By Calvin To
Uploaded on 10/31/2011 2:32:20 PM
Torture in far away places. Street beatings. Teenage Guerilla fighters.
Not your typical themes for a student movie night.
Of course, it was no ordinary night at Ryerson’s Oakham House. It was a film festival organized by volunteers from the Canadian Centre for International Justice. CCIJ is a fairly new non-governmental organization. They’ve been around for about two years, and are trying to break into the student scene with a new film series.
An unlikely duo of Ryerson students-- Erin Byrnes, a master of journalism student, and Erin Shaw, who’s doing her master of social work, organized the evening. They’re not your typical human rights crusaders—they’re not lawyers or NGO bigwigs, and they don’t work for the UN.
They also had a budget of just $75 from the RSU. “It takes a lot of coordination to get people out to an event that no one’s ever heard of,” Byrnes says. “I’ve been getting three to four hours of sleep a night for the past couple weeks.”
Byrnes says she doesn’t remember whose idea it was—it all came out of a brainstorming session several months ago.
“It was a challenge,” Byrnes says with a nervous laugh. “We really, really started from scratch.”
That includes the food she made for the event. Homemade hummus, guacamole, a veggie platter, stuffed cherry tomatoes with bocconcini cheese and balsamic dressing.
“Balsamic reduction,” Byrnes says with a proud smile. “Everything was too heavy to bring on my bike, so I had one of my roommates come stand with me in the middle of the street carrying these plates.”
She doesn’t say how they carried the soft drinks, but one can only imagine the trip they went through—they all squirted and spilled onto the table when opened.
The eager participants didn’t seem to mind the mom-and-pop nature of the whole thing, though.
“I’m interested in the topic and I know this is really important film, so I thought I’d check it out,” said Jay O’Hara, a Ryerson masters student who specializes in film and documentary making.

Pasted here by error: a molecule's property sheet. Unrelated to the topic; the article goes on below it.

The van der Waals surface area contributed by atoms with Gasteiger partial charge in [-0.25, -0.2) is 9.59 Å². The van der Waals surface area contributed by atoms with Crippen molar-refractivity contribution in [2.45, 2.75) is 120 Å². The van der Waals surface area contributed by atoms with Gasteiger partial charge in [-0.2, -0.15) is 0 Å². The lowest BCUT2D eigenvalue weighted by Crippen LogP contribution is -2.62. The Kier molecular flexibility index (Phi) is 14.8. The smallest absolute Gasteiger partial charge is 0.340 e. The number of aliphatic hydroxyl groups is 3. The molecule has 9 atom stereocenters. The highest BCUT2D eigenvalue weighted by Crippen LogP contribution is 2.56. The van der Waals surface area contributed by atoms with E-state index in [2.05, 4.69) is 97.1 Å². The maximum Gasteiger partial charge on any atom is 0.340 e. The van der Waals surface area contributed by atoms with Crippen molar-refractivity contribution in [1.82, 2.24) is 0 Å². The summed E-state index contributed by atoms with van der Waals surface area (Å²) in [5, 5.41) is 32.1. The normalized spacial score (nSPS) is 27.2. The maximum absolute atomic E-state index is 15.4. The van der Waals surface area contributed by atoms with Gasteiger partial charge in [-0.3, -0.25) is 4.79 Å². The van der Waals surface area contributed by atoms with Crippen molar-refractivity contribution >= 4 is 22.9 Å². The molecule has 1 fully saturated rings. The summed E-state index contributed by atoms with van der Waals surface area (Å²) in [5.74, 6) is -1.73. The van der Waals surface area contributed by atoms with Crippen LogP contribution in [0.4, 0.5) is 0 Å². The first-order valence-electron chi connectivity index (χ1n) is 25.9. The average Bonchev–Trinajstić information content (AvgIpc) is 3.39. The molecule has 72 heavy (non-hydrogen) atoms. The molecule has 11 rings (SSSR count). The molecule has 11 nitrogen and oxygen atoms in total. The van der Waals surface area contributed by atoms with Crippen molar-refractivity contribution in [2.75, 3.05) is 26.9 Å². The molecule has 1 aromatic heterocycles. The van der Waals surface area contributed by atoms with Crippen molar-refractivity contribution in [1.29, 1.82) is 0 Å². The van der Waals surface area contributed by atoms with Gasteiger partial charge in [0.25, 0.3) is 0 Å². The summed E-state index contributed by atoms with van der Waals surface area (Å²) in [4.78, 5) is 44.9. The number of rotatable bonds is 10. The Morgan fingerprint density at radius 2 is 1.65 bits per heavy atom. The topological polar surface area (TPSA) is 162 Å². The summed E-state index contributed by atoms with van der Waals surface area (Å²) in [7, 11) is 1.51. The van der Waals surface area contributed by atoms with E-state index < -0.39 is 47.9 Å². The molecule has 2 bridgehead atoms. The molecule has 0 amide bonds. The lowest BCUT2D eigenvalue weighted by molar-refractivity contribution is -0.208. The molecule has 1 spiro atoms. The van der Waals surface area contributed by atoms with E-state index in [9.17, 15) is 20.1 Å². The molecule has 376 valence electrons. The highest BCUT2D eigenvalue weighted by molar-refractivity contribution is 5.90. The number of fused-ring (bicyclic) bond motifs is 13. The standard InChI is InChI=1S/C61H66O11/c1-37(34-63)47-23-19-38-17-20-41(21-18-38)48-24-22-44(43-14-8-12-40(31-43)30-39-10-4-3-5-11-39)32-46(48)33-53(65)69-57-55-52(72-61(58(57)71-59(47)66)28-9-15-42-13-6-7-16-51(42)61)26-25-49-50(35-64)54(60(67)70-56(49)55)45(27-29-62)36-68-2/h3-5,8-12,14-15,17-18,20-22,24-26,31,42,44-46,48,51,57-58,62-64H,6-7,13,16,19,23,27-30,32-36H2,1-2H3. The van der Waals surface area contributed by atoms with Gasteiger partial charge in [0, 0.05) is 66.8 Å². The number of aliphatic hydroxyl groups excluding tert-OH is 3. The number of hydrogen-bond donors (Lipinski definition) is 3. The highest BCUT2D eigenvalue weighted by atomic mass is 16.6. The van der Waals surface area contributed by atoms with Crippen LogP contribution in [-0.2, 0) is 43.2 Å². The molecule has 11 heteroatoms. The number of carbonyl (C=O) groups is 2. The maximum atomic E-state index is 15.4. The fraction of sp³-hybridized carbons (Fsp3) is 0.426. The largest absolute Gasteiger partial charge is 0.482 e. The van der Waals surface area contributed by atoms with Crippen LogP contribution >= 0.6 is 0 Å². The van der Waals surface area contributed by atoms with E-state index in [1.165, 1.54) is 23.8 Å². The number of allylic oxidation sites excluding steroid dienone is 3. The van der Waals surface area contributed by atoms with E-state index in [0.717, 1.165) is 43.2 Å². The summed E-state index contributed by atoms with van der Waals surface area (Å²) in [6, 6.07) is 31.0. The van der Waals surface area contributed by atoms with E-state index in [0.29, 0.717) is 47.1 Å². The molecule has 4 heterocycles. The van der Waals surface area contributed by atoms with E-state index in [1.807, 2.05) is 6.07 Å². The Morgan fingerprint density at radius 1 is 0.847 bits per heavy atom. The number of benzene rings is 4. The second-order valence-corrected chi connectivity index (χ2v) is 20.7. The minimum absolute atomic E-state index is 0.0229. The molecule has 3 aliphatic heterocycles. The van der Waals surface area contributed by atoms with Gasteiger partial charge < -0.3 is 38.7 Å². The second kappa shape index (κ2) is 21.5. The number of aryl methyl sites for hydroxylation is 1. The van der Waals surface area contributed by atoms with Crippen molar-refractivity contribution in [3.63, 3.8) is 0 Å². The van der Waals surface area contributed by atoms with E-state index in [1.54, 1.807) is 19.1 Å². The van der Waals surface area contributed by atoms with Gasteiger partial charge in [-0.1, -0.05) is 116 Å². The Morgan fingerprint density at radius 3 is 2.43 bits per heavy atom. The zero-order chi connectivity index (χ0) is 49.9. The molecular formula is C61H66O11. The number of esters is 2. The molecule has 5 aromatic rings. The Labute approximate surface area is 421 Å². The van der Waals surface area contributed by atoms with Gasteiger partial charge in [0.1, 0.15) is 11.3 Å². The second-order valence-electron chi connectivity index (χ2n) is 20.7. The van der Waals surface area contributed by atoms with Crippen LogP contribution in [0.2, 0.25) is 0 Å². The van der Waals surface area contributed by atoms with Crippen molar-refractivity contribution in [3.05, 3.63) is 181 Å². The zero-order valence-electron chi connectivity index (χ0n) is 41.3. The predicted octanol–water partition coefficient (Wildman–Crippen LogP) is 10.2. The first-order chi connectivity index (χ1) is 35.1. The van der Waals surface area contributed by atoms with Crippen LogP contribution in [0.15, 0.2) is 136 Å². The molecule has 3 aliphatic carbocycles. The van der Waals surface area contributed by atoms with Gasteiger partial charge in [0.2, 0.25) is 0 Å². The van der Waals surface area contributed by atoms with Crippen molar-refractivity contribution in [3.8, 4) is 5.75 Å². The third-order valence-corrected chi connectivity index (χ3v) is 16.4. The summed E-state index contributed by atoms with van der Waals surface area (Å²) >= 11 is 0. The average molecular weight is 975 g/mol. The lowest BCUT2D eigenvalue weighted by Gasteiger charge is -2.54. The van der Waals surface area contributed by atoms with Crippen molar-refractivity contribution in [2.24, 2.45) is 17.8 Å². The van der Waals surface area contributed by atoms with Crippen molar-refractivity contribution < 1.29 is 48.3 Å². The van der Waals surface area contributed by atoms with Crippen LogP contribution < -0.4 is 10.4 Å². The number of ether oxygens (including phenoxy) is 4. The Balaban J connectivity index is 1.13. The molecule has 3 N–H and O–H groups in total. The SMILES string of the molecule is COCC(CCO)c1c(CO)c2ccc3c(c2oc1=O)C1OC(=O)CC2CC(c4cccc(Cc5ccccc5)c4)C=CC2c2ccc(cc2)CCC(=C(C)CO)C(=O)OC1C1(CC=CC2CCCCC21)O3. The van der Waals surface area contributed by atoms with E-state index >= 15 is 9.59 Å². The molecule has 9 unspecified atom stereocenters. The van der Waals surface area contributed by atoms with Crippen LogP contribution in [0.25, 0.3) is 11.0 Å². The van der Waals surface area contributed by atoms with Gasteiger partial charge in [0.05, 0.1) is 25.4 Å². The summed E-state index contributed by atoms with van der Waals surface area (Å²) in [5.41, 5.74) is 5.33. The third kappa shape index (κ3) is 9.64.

O’Hara joined the group in watching When the Mountain Breaks, a film about a war between the Guatemalan military and the country’s native Mayan population.
The film showed gritty pictures of people beaten on the street, dead bodies wrapped in blankets, soldiers with bullet wounds and bloodied arms.
In one scene a young woman recalled a conversation she had with her father shortly after she signed up to be a guerrilla fighter. “My father said, ‘If you want to go, go ahead. And take your little brother, too.’ “
As difficult as it was to watch, audience members seemed to appreciate what it had to offer.
“It’s sad,” said Yusur Albahrani, a freelance writer. “But people need to know about these kinds of things.”
The event finished with a panel discussion on the state of human rights in Latin America. Most people stayed until the end, although there were still some empty seats.
Byrnes says she’s happy with the turnout.
“We didn’t really have an idea of who would show up. We invited our friends, we invited all kinds of organizations,” she says. “The fact that we managed to get a bunch of people out and interested is a huge success to me and I’m excited to see where it goes from here.”
Byrnes plans on organizing another CCIJ-inspired film fest soon. “It was worth it. It’s just beginning.”